(New York) Last July, Barack Obama mentioned his name at the funeral of civil rights activist John Lewis to condemn the practice of the United States Senate, which Democrats considered racist.
Joe Biden repeated the name more than once last week in condemnation of “anti-American” measures proposed in several US states, including Georgia, to limit the right to vote.
In the XIXE Century, the name originally belonged to the black-clad characters of a white actor, where slaves and their descendants were subjected to sarcasm and humiliation. It was used from 1870 to 1965 to qualify for laws that institutionalized racial segregation in the southern states.
Is it right for Democrats to entertain Jim Crowe’s specter in XXI?E Century? Americans will have to ask this question after Georgia Republican Governor Brian Kemp announces an election bill. They will have to answer a similar question in the context of the debate that Barack Obama mentioned last summer.
Brian Kemp, it should be noted from the outset, condemned the return to the separatist past in his state. “With Senate Bill 202, Georgia will take another step forward in ensuring the security, accessibility and fairness of our election,” he told reporters last Thursday.
He then appeared before six white parliamentarians – all men – and more than 100 slaves under a painting depicting the main residence of a gardener in Georgia.
Meanwhile, Georgia’s black-elected Park Cannon was arrested by white police for knocking on Governor Kemp’s room door.
From the beginning, the Republicans of Georgia seemed to have lost the movie war.
Lies and fear
But what about the bottom line? Why does Georgia need a new election law? Brian Kemp defended this by saying that holding the 2020 presidential election in his state had raised “very serious questions” and led to a “confidence crisis”.
This view contradicts the results of the Republican responsible for overseeing elections in Peach State. “Georgia’s electoral system is no longer secure and credible,” said Secretary of State Brad Raffensperger after auditing the results of the presidential election last November.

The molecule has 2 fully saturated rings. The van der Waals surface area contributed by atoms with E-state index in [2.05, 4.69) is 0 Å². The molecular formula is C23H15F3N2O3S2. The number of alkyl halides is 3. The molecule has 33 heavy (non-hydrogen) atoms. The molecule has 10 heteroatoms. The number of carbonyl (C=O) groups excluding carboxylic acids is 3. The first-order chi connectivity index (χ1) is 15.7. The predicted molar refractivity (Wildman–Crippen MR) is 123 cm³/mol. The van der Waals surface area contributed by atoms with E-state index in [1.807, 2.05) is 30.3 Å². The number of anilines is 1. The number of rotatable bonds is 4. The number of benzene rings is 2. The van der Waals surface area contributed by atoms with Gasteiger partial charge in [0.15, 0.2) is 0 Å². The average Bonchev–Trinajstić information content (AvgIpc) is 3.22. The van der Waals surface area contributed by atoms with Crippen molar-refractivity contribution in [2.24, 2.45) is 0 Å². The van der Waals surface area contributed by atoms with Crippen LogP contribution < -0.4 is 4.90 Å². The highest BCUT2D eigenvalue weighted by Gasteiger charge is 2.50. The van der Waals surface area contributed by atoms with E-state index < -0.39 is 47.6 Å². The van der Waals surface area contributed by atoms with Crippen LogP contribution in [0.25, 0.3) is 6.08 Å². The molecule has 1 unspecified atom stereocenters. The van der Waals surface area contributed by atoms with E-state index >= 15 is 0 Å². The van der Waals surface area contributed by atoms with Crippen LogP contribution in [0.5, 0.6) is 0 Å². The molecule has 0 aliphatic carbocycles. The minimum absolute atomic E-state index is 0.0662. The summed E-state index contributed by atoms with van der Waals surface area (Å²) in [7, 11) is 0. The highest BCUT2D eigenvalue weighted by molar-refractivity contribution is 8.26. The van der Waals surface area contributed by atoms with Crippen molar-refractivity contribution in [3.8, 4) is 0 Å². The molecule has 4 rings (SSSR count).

The “crisis of faith” Governor Kemp spoke of was nothing more than a euphemism for talking about Donald Trump’s lies about the 2020 election and their impact on the majority of Republican voters.
But this faith crisis seems to have fueled the real fear experienced by many Republicans in Georgia. Fear of facing 2022 and 2024 allowed Joe Biden to defeat Donald Trump on November 3, and two Democratic candidates attempted to steal two valuable seats in the Senate from Republicans last January.
Gwyneth County Republican Party President Alice O’Leary expressed her dismay when she spoke to Republicans last January: “I’m like a dog with bones. I will not allow [les parlementaires républicains] End this session without changing some of these laws. They don’t have to change them all, but they do need to change the main parts so that we have at least a chance of winning. ”
Courts and Senate
Alice O’Leary’s wish was granted at the time of the record. In the opinion of many experts, the changes that Republican lawmakers have pursued are primarily to reduce black voter turnout, with Joe Biden and Senatorial candidates Rafael Warnock and Joan Ossoff playing a key role in the victories.
One of the changes strengthens the identification requirements for voters who vote by mail. Another limits the number of ballot boxes set up on the street and their opening hours to deposit ballots in advance. The other allows current Republican lawmakers to strongly interfere in the vote count in Democratic constituencies.
Donald Trump, who welcomed the implementation of Georgia’s new law, may dictate this latest change. Lester Maddox, the last separatist governor of Georgia, was able to write another provision of the law. It forbade giving food or drink to voters standing in queue in front of the polling station.
“XXI’s called Jim CrowE Century ”by Joe Biden, the law will be challenged in court. It could also be neutralized by a draft version of the electoral system introduced last week by Democrats in the U.S. Senate.
The parliamentary rule – “filibuster” – gives Republicans the power to block this reform project, the reform of which has already been approved by the House of Representatives.
The rule allows a minority of 41 senators to block a simple majority vote on most bills in the Senate. In the XIXE And XXE For centuries, separatists have often used it to prevent the recognition of black rights. Hence the “racist” label added last week by Democratic Senator Elizabeth Warren of Massachusetts (accusing South Carolina Republican Senator Lindsey Graham of “exploiting the racial factor” in denouncing Joe Biden as doing Republican programs on Sunday).
During John Louis’ funeral, Barack Obama chose his camp in this debate, suggesting that “Philibuster” should be abolished to embrace electoral reform.
“And if all of this requires the removal of another remnant of Jim Crow’s Philibuster, to get the God-given rights of every American, this is what we need to do,” Martin Luther King, Jr. said in the Atlanta Church, waging his own struggle against Jim Crow.